Smog is what happens when the words 'smoke' and 'fog' flow together into one killer low-lying cloud. London is famous for its fog, and was one of the first to become famous for its sooty coal smoke. Unsurprisingly, the word was most likely coined to describe conditions in London in 19051, and one of the first big smog-related disasters also occurred in London some 48 years later. (Not the first, though. Read about the Donora Smog of 1948, for an earlier example.)
Smog, these days (at least in developed nations) is less due to burning coal as it is to industrial exhaust and burning gasoline, usually in personal automobiles. Cities have lots of people who drive lots of cars (often not even moving--just sitting in traffic burning up gasoline, unless they have one of those new-fangled contraptions that doesn't) that spew out noxious, smog-causing fumes. (Industrial exhaust also brings us new fun, as weird chemical emissions can be altered by sunlight and then combine with others to form photochemical smog.) Smog is usually a localized problem (urban areas create their own smog--rural areas usually don't get dense enough emissions to cause this particular problem), but national and international regulations are still put in place sometimes. Even if suburbanites don't get a smog cloud, the same things that cause smog in the city also cause problems elsewhere.
To combat smog, many nations now have emissions regulations, requiring relatively clean-burning machines, mandating taller smokestacks (sending the pollutants high into the atmosphere where they can form acid rain that falls someplace else), prohibiting use of optional dirty machines (lawnmowers, for example) during times at high-risk of smog, catchment of emissions, or other various measures. Some cities, such as Mexico City and Stockholm, have opted to tax or restrict car usage in at least parts of the city0, and most have some sort of public transit. (Usually fairly paltry public transit here in the US.)
Luckily, just emitting fumes, which we do all the time, isn't enough to make killer smog clouds, nor will it always produce the much more common bad-for-you-but-no-one-died-this-time smog clouds. Wind will help blow away the pollutants before than can get dense enough to cause a big problem (though they will cause a problem, but over a diffuse, less populated area, one hopes). The warm emissions (smoke is created how?) tend to rise up into the sky where 1. we aren't breathing it and 2. there's more wind to blow it far, far away. This rising action is important. If warm air from somewhere else blows in, it can create a temperature inversion, holding our emissions down near the surface. This is especially easy to happen when your city is built in a big hole. Luckily we don't build cities in holes. Well, except for Mexico City, Los Angeles, Beijing, Santiago... (Okay some of those are just partially surrounded by mountains, but the end result is the same. We get smog.) Build your city on a hill and you'll have less of a problem with smog. (Stop spewing massive quantities of pollutants into the air and things start looking even brighter!)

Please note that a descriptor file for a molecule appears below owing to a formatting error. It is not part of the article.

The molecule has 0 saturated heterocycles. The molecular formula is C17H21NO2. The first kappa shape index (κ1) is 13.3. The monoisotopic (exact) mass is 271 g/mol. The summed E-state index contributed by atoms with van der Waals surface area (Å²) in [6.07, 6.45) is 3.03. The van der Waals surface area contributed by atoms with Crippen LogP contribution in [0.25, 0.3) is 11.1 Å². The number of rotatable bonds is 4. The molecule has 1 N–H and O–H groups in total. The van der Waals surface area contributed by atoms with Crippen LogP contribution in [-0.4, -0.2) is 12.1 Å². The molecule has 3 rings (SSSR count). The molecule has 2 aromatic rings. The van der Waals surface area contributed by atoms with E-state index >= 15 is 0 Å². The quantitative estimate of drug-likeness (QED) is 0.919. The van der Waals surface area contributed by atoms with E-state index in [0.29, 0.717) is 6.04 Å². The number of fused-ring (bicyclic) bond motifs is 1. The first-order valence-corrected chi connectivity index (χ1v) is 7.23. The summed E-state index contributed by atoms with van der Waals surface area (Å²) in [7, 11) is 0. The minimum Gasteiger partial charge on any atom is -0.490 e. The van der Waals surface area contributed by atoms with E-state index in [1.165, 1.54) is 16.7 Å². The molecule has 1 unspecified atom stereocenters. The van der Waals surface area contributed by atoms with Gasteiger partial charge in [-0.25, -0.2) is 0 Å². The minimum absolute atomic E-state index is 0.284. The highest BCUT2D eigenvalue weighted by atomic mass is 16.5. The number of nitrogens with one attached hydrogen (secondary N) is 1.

The cities most famous for their smog are probably London, Mexico City, Los Angeles, and (thanks partly because of the publicity of the 2008 Olympics) Beijing. They're certainly not alone, though. Tehran has had major problems with it. The Asian brown cloud is big and persistent enough to have its own name (and a writeup on E2!)
Sometimes smog-stopping measures aren't enough, so we hide or leave. Some places will prohibit school children from going outside when the smog is bad, and sometimes we go so far as to bus them out of the city for some fresh air time. (Couldn't we just drive less?)
You've probably figured it out, but I suppose I must mention explicitly that smog is bad for people, especially the very young and the very old. It irritates the lungs, the throat, and the eyes. It makes people cough, wheeze, choke, and die.
I live in a city and, while we don't have much smog, there have been times in the morning where I can see and smell the haze. Buses can help. Bikes can help. Light rail can help. Convincing people to use these things, however, is every bit as difficult as building them. Cars are convenient--even if you're stuck in traffic, at least you have an air conditioner/heater, a radio (and maybe a CD player), and your own personal space free of belligerent and unshowered homeless folk. Plus, the smog is out there, while you're in your own airtight bubble. Surely you'll agree that we could solve a lot of problems if everyone else would use public transit and you were the only one left driving. But, of course, those selfish bastards refused to coöperate for your greater good.
0 I initially claimed that London had something like this, but spiregrain points out that my memory is faulty--I can find no such reference. Found some for Mexico City, though: http://en.wikipedia.org/wiki/Hoy_No_Circula and Stockholm (http://en.wikipedia.org/wiki/Stockholm_congestion_tax) -- other potentially interesting reads: http://www.rff.org/Publications/WPC/Pages/08_15_08_Driving%20Restrictions%20and%20Air%20Quality%20in%20Mexico%20City.aspx http://en.wikipedia.org/wiki/Car_Free_Days http://en.wikipedia.org/wiki/Road_space_rationing
Updated 2022-01-24: It appears that London did create the London low emission zone in 2008, and has since added an "Ultra Low Emission Zone".
1 Wikipedia seems to agree with this etymology, but then goes on to claim that the term was used in the Los Angeles Times on Jan. 19, 1893. Citation needed!
For Wintergreen: An Earth Quest.